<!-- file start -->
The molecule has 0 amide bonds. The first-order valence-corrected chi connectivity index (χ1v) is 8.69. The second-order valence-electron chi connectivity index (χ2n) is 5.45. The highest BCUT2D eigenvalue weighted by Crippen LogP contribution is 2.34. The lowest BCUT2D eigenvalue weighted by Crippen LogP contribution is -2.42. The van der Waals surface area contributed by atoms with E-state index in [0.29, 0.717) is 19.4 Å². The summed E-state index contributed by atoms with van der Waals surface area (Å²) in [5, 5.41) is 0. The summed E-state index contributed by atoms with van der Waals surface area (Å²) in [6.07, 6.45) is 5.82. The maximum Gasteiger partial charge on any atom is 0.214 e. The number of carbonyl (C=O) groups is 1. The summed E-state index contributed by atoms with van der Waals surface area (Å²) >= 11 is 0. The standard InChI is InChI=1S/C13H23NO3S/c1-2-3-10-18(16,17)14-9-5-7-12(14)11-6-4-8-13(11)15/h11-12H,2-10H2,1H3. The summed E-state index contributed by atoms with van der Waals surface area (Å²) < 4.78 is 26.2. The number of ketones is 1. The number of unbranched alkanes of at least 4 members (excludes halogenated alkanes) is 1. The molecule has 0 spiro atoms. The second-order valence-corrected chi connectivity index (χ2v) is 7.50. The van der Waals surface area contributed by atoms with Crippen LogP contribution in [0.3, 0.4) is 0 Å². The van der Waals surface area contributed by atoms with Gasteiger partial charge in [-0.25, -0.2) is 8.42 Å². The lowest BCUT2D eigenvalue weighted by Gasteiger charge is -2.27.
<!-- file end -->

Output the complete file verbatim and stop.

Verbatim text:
The molecule has 0 amide bonds. The first-order valence-corrected chi connectivity index (χ1v) is 8.69. The second-order valence-electron chi connectivity index (χ2n) is 5.45. The highest BCUT2D eigenvalue weighted by Crippen LogP contribution is 2.34. The lowest BCUT2D eigenvalue weighted by Crippen LogP contribution is -2.42. The van der Waals surface area contributed by atoms with E-state index in [0.29, 0.717) is 19.4 Å². The summed E-state index contributed by atoms with van der Waals surface area (Å²) in [5, 5.41) is 0. The summed E-state index contributed by atoms with van der Waals surface area (Å²) in [6.07, 6.45) is 5.82. The maximum Gasteiger partial charge on any atom is 0.214 e. The number of carbonyl (C=O) groups is 1. The summed E-state index contributed by atoms with van der Waals surface area (Å²) >= 11 is 0. The standard InChI is InChI=1S/C13H23NO3S/c1-2-3-10-18(16,17)14-9-5-7-12(14)11-6-4-8-13(11)15/h11-12H,2-10H2,1H3. The summed E-state index contributed by atoms with van der Waals surface area (Å²) < 4.78 is 26.2. The number of ketones is 1. The number of unbranched alkanes of at least 4 members (excludes halogenated alkanes) is 1. The molecule has 0 spiro atoms. The second-order valence-corrected chi connectivity index (χ2v) is 7.50. The van der Waals surface area contributed by atoms with Crippen LogP contribution in [0.3, 0.4) is 0 Å². The van der Waals surface area contributed by atoms with Gasteiger partial charge in [-0.25, -0.2) is 8.42 Å². The lowest BCUT2D eigenvalue weighted by Gasteiger charge is -2.27.